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Parler CEO says standards set for the app not applied to others (AFP)
Parler CEO says standards set for the app not applied to others (AFP)

Parler CEO says standards set for the app not applied to Twitter or Facebook

  • Following the footsteps of Google and Apple, Amazon also said it is booting Parler off of its web hosting services
  • Parler Chief Executive John Matze claims Twitter, Facebook or even Apple do not have to follow the same rules that are set for the app

After Google and Apple dropped Parler app from Play Store and App Store respectively for allegedly instigating violence in US Capitol, Parler Chief Executive John Matze claimed that standards not applied to Twitter, Facebook or even Apple themselves, apply to Parler.

Matze, who describes himself as a libertarian, founded Parler in 2018 as a "free-speech driven" alternative to mainstream platforms but began courting right-leaning users as prominent supporters of Trump moved there.

"Apparently they believe Parler is responsible for ALL user-generated content on Parler," Matze said. "Therefore (sic) by the same logic, Apple must be responsible for ALL actions taken by their phones. Every car bomb, every illegal cell phone conversation, every illegal crime committed on an iPhone, Apple must also be responsible for," he wrote.

Alphabet Inc.’s Google on Friday, removed Parler app from its Play Store as it alleges the social-media service was among those used to organize the riots this week at the Capitol in Washington.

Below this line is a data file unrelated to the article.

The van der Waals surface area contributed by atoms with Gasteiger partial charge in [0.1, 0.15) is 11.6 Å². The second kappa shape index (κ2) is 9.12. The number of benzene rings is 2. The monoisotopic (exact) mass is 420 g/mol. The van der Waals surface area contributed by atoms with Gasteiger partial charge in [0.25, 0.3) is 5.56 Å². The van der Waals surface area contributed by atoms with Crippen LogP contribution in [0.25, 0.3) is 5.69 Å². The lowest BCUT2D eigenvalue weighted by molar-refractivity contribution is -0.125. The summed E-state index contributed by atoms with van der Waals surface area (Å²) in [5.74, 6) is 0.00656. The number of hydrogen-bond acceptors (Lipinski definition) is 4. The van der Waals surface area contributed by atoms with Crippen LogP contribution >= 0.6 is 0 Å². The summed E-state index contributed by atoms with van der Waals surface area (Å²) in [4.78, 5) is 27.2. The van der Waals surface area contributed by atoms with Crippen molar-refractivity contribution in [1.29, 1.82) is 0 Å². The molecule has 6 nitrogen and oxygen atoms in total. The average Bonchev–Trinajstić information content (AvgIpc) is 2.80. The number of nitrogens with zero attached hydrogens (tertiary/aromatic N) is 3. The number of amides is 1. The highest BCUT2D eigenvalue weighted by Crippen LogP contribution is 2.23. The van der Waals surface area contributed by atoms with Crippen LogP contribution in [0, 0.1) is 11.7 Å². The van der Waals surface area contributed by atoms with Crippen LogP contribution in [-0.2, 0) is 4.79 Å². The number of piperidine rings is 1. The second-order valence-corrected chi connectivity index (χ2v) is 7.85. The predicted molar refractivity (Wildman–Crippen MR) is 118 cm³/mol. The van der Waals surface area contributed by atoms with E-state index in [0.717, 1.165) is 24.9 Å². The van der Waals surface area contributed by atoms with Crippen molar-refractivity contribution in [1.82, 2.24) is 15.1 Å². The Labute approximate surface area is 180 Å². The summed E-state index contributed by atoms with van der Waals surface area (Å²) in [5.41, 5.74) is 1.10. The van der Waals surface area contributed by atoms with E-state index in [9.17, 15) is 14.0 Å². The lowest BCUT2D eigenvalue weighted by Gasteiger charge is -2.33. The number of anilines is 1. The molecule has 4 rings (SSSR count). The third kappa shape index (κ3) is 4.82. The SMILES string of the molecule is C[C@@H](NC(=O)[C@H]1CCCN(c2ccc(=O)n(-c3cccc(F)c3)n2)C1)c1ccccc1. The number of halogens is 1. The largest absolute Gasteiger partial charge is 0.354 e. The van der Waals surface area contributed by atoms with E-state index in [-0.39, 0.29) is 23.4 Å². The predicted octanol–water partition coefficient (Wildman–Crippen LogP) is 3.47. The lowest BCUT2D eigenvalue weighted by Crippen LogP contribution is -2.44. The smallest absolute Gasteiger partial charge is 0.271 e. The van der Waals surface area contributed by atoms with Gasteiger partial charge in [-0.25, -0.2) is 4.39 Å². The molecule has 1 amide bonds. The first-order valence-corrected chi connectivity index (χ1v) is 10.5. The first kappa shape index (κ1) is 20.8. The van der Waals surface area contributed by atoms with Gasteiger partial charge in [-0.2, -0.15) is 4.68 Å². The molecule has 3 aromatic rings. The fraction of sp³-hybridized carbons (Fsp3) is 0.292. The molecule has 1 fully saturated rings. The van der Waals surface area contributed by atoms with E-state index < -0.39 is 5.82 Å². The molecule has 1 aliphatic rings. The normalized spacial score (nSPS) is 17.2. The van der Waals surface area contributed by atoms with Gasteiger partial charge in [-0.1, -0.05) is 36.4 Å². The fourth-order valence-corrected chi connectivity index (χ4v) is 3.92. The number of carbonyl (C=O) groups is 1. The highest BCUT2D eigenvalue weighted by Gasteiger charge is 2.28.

A Google statement said, “We’re aware of continued posting in the Parler app that seeks to incite ongoing violence in the U.S."

“We recognize that there can be reasonable debate about content policies and that it can be difficult for apps to immediately remove all violative content, but for us to distribute an app through Google Play, we do require that apps implement robust moderation for egregious content," it further added.

Meanwhile, Apple, which earlier gave the app 24 hours to correct its measures, on Saturday followed Google and removed the Parler app from its mobile store for allowing "threats of violence".

"We have always supported diverse points of view being represented on the App Store, but there is no place on our platform for threats of violence and illegal activity," Apple said in a statement.

"Parler has not taken adequate measures to address the proliferation of these threats to people's safety. We have suspended Parler from the App Store until they resolve these issues."

Following this, Matze said in a post that the app will not be available in Apple's App Store "until we give up free speech, institute broad and invasive policies like Twitter and Facebook and we become a surveillance platform by pursuing guilt of those who use Parler before innocence."

But the platform has "many options" for moving ahead, he said.

Amazon is booting Parler off of its web hosting service

Following the footsteps of Google and Apple, Amazon also said it is booting Parler off its web hosting services.

On Friday, a group representing some Amazon.com Inc. employees has called for the company’s cloud unit to cut ties with Parler after reports that the social media network was used by those who planned Wednesday’s riot at the U.S. Capitol.

“Enough is enough," Amazon Employees for Climate Justice posted on Twitter. “We demand Amazon deny Parler services until it removes posts inciting violence, including at the Presidential inauguration. We cannot be complicit in more bloodshed and violent attacks on our democracy."

Parler gets backing from Mercer family

Hedge-fund investor Robert Mercer and his daughter and conservative activist Rebekah came in support of Parler after the app was pulled down by Google and Apple, the Wall Street Journal reported on Saturday.

"John and I started Parler to provide a neutral platform for free speech, as our founders intended, and also to create a social media environment that would protect data privacy," Rebekah said in a post on Parler.

"The ever increasing tyranny and hubris of our tech overlords demands that someone lead the fight against data mining, and for the protection of free speech online," she added.

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